Safety Data Sheets – SDSs – are an important and well-known element of hazard communication. Every day thousands of SDSs are asked for those agents involved in dangerous goods activities in order to check storage conditions, proper classification or personal protective equipment (PPE).blog 8

    However, do we check lacking of information? How can we deal with the statement “data not available” in some sections? The purpose of this article is to provide general guidelines to ensure that all your dangerous goods requirements have been checked.

    The Safety Data Sheet follows a 16 sections format which is internationally agreed:

    • Section 1: Identification of the substance/mixture and of the company/undertaking
    • Section 2:  Hazards identification
    • Section 3: Composition/information on ingredients
    • Section 4: First aid measures
    • Section5: Firefighting measures
    • Section 6: Accidental release measures
    • Section 7: Handling and storage
    • Section 8: Exposure controls/personal protection
    • Section 9: Physical and chemical properties
    • Section 10:  Stability and Reactivity
    • Section 11:  Toxicological information
    • Section 12: Ecological information
    • Section 13: Disposal considerations
    • Section 14: Transport Information
    • Section 15: Regulatory information
    • Section 16: Other information 

    For dangerous goods transport purposes, the most relevant section is Section 14, Transport Information. This section shall provide basic classification information for transporting/ shipping substances or mixtures mentioned under section 1 by the different modes of transportation: air, road, sea, or rail. It shall provide the following information:

    • The UN number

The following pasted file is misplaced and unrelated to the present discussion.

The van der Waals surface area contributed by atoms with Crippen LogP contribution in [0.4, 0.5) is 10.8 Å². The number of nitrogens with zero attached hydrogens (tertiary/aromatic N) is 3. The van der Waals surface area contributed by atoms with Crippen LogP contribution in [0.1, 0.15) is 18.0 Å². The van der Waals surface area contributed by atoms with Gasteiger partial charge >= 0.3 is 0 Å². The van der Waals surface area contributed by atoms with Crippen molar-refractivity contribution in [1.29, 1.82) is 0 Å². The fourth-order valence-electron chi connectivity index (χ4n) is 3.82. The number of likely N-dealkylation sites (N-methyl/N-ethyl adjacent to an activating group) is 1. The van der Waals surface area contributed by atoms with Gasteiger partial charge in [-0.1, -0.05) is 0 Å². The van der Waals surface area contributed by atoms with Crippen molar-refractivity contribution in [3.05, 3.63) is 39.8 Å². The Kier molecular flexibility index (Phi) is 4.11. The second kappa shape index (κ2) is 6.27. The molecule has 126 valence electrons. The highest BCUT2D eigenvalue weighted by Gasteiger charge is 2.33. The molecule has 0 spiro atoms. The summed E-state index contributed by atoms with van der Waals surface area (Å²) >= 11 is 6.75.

• Proper Shipping Name (PSN)
    • Hazard classes (primary and or subsidiary)/divisions assigned to the substance or mixtures
    • Packing Group assigned to the substance or mixture in accordance with their degree of hazard
    • Environmental hazards: it shall be indicated whether the substance or mixture is environmentally hazardous according to the criteria of Regulations. Example: marine pollutant under the IMDG Code.
    • Special precautions for users
    • Transport in bulk containers: only when applicable

    However, additional information (e.g.: tunnel code according to ADR, segregation groups according to IMDG Code, Special Provisions or Packing Instructions) can be required to draft the Dangerous Goods Declaration and not provided in the Safety Data Sheet.

    Regulations such as ADR, ICAO-IATA-DGR, RID, IMDG Code or 49-CFR shall be always checked. An SDS does not always contain updated information and all requirements needed by transport regulations.

    • Section 2: Hazards identification: This section describes the hazards of the substance or mixture and the appropriate warning information associated of those hazards such as label elements. This information shall support classification criteria specified in Section 14.
    • Section 3: Composition/information on ingredients: the information provided in this section can help in completing the N.O.S “not otherwise specified” entries by supplementing the Proper Shipping Name with the technical name or chemical group. Example: UN 1993, Flammable liquid, n.o.s (contains xylene and benzene), 3, II.
    • Section 9: Physical and chemical properties: information such as Boiling Point and Flash Point shall be provided in this section. Physical and chemical properties can be decisive to assign the packing group.
    • Section 11:  Toxicological information: the relevant toxicological properties of the hazardous substances or mixtures such as Lethal Dose LD50or Lethal Concentration LC50 shall also be provided. Toxic parameters will help in the assignment of packing group of Class 6.1 substances and mixtures.
    • Section 16: Other information: this section shall incorporate other information that it is not included in sections 1 to 15, including information on revision of the Safety Data Sheet such as: full text of R phrases, the hazard statements, safety phrases and/or precautionary statement.

    To sum up, the Section 14 of a Safety Data Sheet offers relevant information for the transport of dangerous goods and hazardous materials. However, it is recommended to check some information provided in other sections for the accuracy of the content. However, the Safety Data Sheet is just a hazard communication element that does not replace transport regulations.

    DGM helps customers to ensure the safety of their shipments by checking all transport legal requirements.